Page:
I’ve displayed in Part 1 the following survival foods: somtam, padthai, plapao, and plameuk. Shortly we will talk about some more survival foods. Comments, critics, and additional info from readers are most welcome as that can be useful for other readers. Thanks.
5) Kai-pla-muek (eggs of squid, it’s true!!)
A friend told me that this is made of eggs taken from the belly of a big pregnant squid-mom. It is then fried and served. That’s the simple explanation. It is served on a small styrofoam bowl with this manner: sliced cabbage layer at bottom, the sliced fried eggs of squid on top of the cabbages, and sauce all over (again, the same sauce like for plapao and plamuek).
Price: 20-30 baht.
6) Khao-pod (boiled sweet corn) and thua-li-song (groundnut)
This is just like in my hometown! They usually put the (boiled) sweet corns and the groundnut on a cart and warm them on boiled water. They are really natural (regardless the engineering they did to the corn) snacks I love. You’ll find that the vendor will dip the corn on a salty solution before serving it for you. That’s how Thais do it on a sweet corn. They cannot take only one taste in almost any food.
Price: 15-25 baht
7) Sweet pancake
Sorry I don’t know the local name (I’ll find out and update this posting, I promise). This is made of flour mixed with eggs, banana, and topped with milk and sugar. Typically, the sellers of this cakeiare men from neighboring Myanmar or Laos and they are usually Muslims. So once you see them around while you are starving to death, please don’t hesitate to ask the seller: khun Muselim?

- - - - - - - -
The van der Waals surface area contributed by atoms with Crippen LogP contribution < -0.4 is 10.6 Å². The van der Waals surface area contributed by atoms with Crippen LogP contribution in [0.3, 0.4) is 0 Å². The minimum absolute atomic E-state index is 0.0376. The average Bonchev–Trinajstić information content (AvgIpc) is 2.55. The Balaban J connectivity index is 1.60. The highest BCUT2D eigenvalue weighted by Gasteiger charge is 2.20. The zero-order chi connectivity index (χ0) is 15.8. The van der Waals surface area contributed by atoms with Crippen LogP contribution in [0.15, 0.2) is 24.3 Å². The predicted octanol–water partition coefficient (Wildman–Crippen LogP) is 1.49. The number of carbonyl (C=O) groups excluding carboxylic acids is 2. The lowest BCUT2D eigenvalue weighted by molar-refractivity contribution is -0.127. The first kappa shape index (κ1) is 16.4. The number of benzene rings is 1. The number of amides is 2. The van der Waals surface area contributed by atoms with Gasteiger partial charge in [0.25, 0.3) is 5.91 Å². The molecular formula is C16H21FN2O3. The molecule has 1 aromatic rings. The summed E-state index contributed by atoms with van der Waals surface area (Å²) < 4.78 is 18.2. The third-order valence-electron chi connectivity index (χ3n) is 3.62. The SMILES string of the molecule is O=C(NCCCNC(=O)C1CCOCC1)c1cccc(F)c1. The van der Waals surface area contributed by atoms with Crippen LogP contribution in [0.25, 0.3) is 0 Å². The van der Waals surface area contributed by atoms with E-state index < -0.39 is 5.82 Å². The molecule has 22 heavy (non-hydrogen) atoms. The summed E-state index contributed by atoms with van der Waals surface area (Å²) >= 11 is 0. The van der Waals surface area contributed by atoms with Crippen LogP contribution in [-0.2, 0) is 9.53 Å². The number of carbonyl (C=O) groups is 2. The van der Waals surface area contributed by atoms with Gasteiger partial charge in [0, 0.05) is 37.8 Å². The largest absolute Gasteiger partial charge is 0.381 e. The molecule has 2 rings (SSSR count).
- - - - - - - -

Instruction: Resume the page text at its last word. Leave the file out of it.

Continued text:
Price : 15-25 baht.
Nah, this is another easy-to-find food down town. The vendors sell the fruits in a two wheeled glass box displaying the pealed fresh fruits in crushed ice. The typical fruits they provide include: mango (ma-muang), ripe papaya (malakoa), guava (farang), pineapple (sapa-rot), rose apple (cham-poo), and watermelon (tang-mo). Normally they will also complete the fruits with a tiny plastic of salt.
Price: 10-20 baht.
Finally, if you cannot find one of those mentioned before, you can always walk into a 7 Eleven or Family Mart store and grab some halal snacks. How can I know they are halal? Well, the good news is that they put the ‘halal’ logo on the packages for those which are halal. The halal products range from cracker, biscuits, potato chips, gum, milk, nut snacks, cup instant noodle and others.
Price: 10-30 baht.
That’s all the list of the survival foods. I believe there might be many more but excuse me as I’m a newbie myself🙂. Please remember again that except number 9, all are street foods which might be not acceptable and digestible for some of us.
– Usually, street vendors use vegetable oil (not animal oil), but please make sure again about that.
– Better to also check whether the vendor also sells other menus containing pork (I avoid to buy any of above foods if the vendor also provides pork/muu).
– Fried or grilled chicken is also widely available anywhere but I would absolutely be doubt that the chickens were slaughtered in Islamic way (zabiha). So I avoid them.
Also read : Some halal products in Bangkok stores.